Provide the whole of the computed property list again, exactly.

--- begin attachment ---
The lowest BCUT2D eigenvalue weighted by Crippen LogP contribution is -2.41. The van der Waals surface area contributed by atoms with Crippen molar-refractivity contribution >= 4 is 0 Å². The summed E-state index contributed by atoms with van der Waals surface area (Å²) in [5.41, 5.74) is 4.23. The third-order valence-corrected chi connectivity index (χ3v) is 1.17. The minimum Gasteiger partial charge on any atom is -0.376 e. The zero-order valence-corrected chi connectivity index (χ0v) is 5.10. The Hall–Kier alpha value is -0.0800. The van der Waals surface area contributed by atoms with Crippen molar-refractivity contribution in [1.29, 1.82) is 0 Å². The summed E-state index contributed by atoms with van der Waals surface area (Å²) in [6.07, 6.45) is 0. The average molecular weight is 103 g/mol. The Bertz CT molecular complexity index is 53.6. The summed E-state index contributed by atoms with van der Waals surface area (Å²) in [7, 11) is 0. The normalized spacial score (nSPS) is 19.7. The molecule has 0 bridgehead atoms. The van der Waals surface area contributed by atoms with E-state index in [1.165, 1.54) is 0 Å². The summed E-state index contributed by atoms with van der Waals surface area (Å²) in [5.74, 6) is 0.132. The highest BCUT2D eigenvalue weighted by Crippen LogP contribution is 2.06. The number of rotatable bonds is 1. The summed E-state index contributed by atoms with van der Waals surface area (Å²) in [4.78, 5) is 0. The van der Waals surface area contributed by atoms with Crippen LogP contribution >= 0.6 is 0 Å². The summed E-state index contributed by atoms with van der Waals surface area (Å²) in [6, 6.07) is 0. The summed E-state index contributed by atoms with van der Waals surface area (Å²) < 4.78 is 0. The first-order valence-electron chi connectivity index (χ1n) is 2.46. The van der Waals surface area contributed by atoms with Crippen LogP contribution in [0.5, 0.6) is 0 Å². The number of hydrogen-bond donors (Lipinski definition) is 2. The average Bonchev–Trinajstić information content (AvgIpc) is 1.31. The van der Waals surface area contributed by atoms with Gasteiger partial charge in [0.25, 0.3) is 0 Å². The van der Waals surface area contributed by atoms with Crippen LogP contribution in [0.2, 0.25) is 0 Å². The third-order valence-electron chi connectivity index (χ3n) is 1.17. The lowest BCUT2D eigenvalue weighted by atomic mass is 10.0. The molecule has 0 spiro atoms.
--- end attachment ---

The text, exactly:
The lowest BCUT2D eigenvalue weighted by Crippen LogP contribution is -2.41. The van der Waals surface area contributed by atoms with Crippen molar-refractivity contribution >= 4 is 0 Å². The summed E-state index contributed by atoms with van der Waals surface area (Å²) in [5.41, 5.74) is 4.23. The third-order valence-corrected chi connectivity index (χ3v) is 1.17. The minimum Gasteiger partial charge on any atom is -0.376 e. The zero-order valence-corrected chi connectivity index (χ0v) is 5.10. The Hall–Kier alpha value is -0.0800. The van der Waals surface area contributed by atoms with Crippen molar-refractivity contribution in [1.29, 1.82) is 0 Å². The summed E-state index contributed by atoms with van der Waals surface area (Å²) in [6.07, 6.45) is 0. The average molecular weight is 103 g/mol. The Bertz CT molecular complexity index is 53.6. The summed E-state index contributed by atoms with van der Waals surface area (Å²) in [7, 11) is 0. The normalized spacial score (nSPS) is 19.7. The molecule has 0 bridgehead atoms. The van der Waals surface area contributed by atoms with E-state index in [1.165, 1.54) is 0 Å². The summed E-state index contributed by atoms with van der Waals surface area (Å²) in [5.74, 6) is 0.132. The highest BCUT2D eigenvalue weighted by Crippen LogP contribution is 2.06. The number of rotatable bonds is 1. The summed E-state index contributed by atoms with van der Waals surface area (Å²) in [4.78, 5) is 0. The van der Waals surface area contributed by atoms with Crippen LogP contribution >= 0.6 is 0 Å². The summed E-state index contributed by atoms with van der Waals surface area (Å²) in [6, 6.07) is 0. The summed E-state index contributed by atoms with van der Waals surface area (Å²) < 4.78 is 0. The first-order valence-electron chi connectivity index (χ1n) is 2.46. The van der Waals surface area contributed by atoms with Crippen LogP contribution in [0.5, 0.6) is 0 Å². The number of hydrogen-bond donors (Lipinski definition) is 2. The average Bonchev–Trinajstić information content (AvgIpc) is 1.31. The van der Waals surface area contributed by atoms with Gasteiger partial charge in [0.25, 0.3) is 0 Å². The van der Waals surface area contributed by atoms with Crippen LogP contribution in [0.2, 0.25) is 0 Å². The third-order valence-electron chi connectivity index (χ3n) is 1.17. The lowest BCUT2D eigenvalue weighted by atomic mass is 10.0. The molecule has 0 spiro atoms.